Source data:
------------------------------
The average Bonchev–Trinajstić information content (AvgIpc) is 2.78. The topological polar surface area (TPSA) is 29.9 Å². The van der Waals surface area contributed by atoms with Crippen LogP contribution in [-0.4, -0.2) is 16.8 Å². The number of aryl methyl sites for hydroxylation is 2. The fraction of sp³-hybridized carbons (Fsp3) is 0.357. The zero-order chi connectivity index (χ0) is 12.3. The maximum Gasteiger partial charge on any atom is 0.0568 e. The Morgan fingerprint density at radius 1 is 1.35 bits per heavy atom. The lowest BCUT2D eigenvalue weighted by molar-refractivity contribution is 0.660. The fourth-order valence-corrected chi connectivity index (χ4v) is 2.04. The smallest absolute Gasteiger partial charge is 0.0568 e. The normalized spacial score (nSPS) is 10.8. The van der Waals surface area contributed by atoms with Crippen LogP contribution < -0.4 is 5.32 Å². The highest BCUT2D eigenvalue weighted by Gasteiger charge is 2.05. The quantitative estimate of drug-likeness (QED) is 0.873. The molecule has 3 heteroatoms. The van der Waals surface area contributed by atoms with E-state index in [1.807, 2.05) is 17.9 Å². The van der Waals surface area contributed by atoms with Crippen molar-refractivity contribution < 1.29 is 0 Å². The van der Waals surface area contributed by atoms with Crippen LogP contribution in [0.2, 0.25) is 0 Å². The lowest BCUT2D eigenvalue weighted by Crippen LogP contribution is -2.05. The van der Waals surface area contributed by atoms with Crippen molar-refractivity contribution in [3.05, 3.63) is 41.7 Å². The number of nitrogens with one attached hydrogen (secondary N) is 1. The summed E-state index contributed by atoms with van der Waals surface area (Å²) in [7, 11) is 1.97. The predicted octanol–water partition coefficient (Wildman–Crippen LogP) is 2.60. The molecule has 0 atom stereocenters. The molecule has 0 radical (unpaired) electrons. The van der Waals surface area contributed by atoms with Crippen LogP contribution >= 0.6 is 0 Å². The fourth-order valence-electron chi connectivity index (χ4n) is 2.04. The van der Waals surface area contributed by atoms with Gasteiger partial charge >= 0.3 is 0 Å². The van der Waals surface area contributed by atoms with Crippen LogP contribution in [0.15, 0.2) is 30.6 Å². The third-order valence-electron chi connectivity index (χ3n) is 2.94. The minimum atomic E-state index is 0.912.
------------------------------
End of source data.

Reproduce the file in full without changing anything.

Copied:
The average Bonchev–Trinajstić information content (AvgIpc) is 2.78. The topological polar surface area (TPSA) is 29.9 Å². The van der Waals surface area contributed by atoms with Crippen LogP contribution in [-0.4, -0.2) is 16.8 Å². The number of aryl methyl sites for hydroxylation is 2. The fraction of sp³-hybridized carbons (Fsp3) is 0.357. The zero-order chi connectivity index (χ0) is 12.3. The maximum Gasteiger partial charge on any atom is 0.0568 e. The Morgan fingerprint density at radius 1 is 1.35 bits per heavy atom. The lowest BCUT2D eigenvalue weighted by molar-refractivity contribution is 0.660. The fourth-order valence-corrected chi connectivity index (χ4v) is 2.04. The smallest absolute Gasteiger partial charge is 0.0568 e. The normalized spacial score (nSPS) is 10.8. The van der Waals surface area contributed by atoms with Crippen LogP contribution < -0.4 is 5.32 Å². The highest BCUT2D eigenvalue weighted by Gasteiger charge is 2.05. The quantitative estimate of drug-likeness (QED) is 0.873. The molecule has 3 heteroatoms. The van der Waals surface area contributed by atoms with E-state index in [1.807, 2.05) is 17.9 Å². The van der Waals surface area contributed by atoms with Crippen molar-refractivity contribution < 1.29 is 0 Å². The van der Waals surface area contributed by atoms with Crippen LogP contribution in [0.2, 0.25) is 0 Å². The lowest BCUT2D eigenvalue weighted by Crippen LogP contribution is -2.05. The van der Waals surface area contributed by atoms with Crippen molar-refractivity contribution in [3.05, 3.63) is 41.7 Å². The number of nitrogens with one attached hydrogen (secondary N) is 1. The summed E-state index contributed by atoms with van der Waals surface area (Å²) in [7, 11) is 1.97. The predicted octanol–water partition coefficient (Wildman–Crippen LogP) is 2.60. The molecule has 0 atom stereocenters. The molecule has 0 radical (unpaired) electrons. The van der Waals surface area contributed by atoms with Crippen LogP contribution >= 0.6 is 0 Å². The fourth-order valence-electron chi connectivity index (χ4n) is 2.04. The van der Waals surface area contributed by atoms with Gasteiger partial charge >= 0.3 is 0 Å². The van der Waals surface area contributed by atoms with Crippen LogP contribution in [0.15, 0.2) is 30.6 Å². The third-order valence-electron chi connectivity index (χ3n) is 2.94. The minimum atomic E-state index is 0.912.